Cellulose carbon molecular sieves for hydrogen separation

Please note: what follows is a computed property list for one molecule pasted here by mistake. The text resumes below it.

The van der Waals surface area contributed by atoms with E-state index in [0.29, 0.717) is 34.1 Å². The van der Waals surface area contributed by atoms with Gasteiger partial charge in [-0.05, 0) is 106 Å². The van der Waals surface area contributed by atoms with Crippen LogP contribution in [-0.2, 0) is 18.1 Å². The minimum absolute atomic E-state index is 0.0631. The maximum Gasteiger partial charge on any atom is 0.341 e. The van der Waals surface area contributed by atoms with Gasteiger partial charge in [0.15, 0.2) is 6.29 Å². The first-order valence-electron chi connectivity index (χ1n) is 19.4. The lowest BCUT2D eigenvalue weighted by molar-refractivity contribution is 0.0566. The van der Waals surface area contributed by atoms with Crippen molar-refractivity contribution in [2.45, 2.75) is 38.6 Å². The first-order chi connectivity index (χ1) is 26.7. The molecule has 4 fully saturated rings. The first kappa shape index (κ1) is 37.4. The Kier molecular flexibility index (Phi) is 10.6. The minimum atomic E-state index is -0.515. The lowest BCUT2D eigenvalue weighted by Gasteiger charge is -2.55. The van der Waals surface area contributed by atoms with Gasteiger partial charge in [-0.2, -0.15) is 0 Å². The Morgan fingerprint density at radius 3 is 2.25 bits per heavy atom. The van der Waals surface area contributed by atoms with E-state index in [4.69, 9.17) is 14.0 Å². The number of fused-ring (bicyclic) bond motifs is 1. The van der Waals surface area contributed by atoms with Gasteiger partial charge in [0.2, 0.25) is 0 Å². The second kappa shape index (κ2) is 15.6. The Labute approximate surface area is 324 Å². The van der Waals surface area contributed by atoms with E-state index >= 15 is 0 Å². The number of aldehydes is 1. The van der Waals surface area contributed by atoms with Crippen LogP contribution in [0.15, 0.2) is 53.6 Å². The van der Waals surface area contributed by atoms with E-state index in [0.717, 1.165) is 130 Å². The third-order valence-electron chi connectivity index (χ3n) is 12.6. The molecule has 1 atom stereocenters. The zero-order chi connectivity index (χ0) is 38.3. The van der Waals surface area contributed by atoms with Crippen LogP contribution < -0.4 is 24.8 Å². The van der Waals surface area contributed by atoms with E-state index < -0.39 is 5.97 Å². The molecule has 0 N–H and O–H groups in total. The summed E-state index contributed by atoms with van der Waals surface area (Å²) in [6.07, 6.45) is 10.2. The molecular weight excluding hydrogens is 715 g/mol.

carbon molecular sieves Hydrogen (H2) production from natural gas is considered to be one of the most potential technologies for low-carbon energy in the future and reducing greenhouse gas emissions. Compared with conventional H purification technologies, membrane-based separation technologies have received extensive attention due to their higher energy efficiency and environmental friendliness. However, currently commonly used H2 and CO2 separation membranes usually suffer from low separation performance, high cost, and low stability under high temperature and high pressure. Therefore, it is still challenging to prepare commercially viable H2 purification membranes. Carbon molecular sieve (CMS) membranes are made by controlled carbonization of polymer precursors at high temperatures and have rigid pore structures. When the CMS membrane is made into a hollow fiber suitable for a membrane module, it is expected to have the properties of high temperature and high pressure resistance. Cellulose has strong interchain and intrachain hydrogen bonds, which makes it poorly soluble in most solvents, with only a few solvents such as N-methylmorpholine-N-oxide (NMMO), ionic liquids and Inorganic salts can effectively disrupt their hydrogen bond network. However, obtaining an accurate cellulose/solvent/non-solvent ternary phase diagram is still challenging due to the huge viscosity of this system. Based on this, Xuezhong He et al. from the Norwegian University of Technology prepared carbon hollow fiber membranes (CHFMs) by adjusting the solidification temperature and final carbonization temperature of the cellulose/ionic liquid/water system and used them for H2 separation. The researchers prepared asymmetric cellulose hollow fiber precursors through a dry and wet spinning process, and then exchanged with water to remove the original solvent EmimAc and DMSO, and finally obtained the corresponding microporous structure through high-temperature carbonization. From the SEM images, it can be found that the asymmetric structures of the outer selective layer and the porous inner support layer of about 3 μm are still maintained when different carbonization temperatures are used. CHFM-550 at the lowest carbonization temperature has the lowest hardness and Young's modulus. With the increase of carbonization temperature, the hardness and Young's modulus increase gradually. The increase in hardness and modulus can be attributed to the internal structural changes caused by the increase in carbonization temperature. At the same time, with the increase of carbonization temperature, the pore peaks >5 Å weakened, while the pore peaks <5 Å increased, which indicated that the average pore size of the carbonized CHFMs decreased at high temperature. Furthermore, both the surface area and pore volume of CHFM decreased with increasing carbonization temperature, suggesting that CMS films tended to have denser packing when carbonized at higher temperatures. The membranes prepared at higher carbonization temperatures have higher H2/CO2 selectivity, but lower H2 permeability, which indicates that the gas permeability is mainly determined by the motion diameter of gas molecules, i.e. molecular sieve transport transport mechanism. When the sp3/sp2 ratio decreased from 0.73 to 0.36, the H2 permeability decreased from 466.8 GPU to 148.2 GPU, while the H2/CO2 selectivity increased from 11.1 to 83.9, which also suggested that the gas separation performance can be tuned by adjusting the carbon structure. Due to the simultaneous presence of molecular sieve and surface diffusion transport of CO2 molecules, the apparent activation energy of CO2 is relatively lower compared to H2, which indicates that temperature has a greater effect on H2 permeability, so lower CO2 adsorption at higher temperatures This leads to an increase in H2/CO2 selectivity. When the membrane was exposed to the laboratory atmosphere for 50 days, its H2 permeability and H2/CO2 selectivity decreased by about 40% and 10%, respectively, and the gas permeability and gas permeability were effectively restored after heat treatment and helium purging. Optional. CHFM exhibits excellent H2/CO2 selectivity and high H2 permeability compared to other membranes, of which CHFM-850 shows the highest overall gas separation performance with an ideal H2/CO2 selectivity of 83.9 at 130 °C, exceeding non-polymer films. At the same time, the selectivity of CHFM-850 to H2/N2 is >800 and the selectivity of H2/CH4 is >5700, which provides the possibility for H2 purification in some processes. In summary, this work produced an asymmetric cellulose hollow fiber material by spinning microcrystalline cellulose and EmimAc. The obtained cellulose hollow fibers are carbonized at high temperature to obtain asymmetric hollow fiber membranes whose microporous structure helps them to separate H2 from other gases.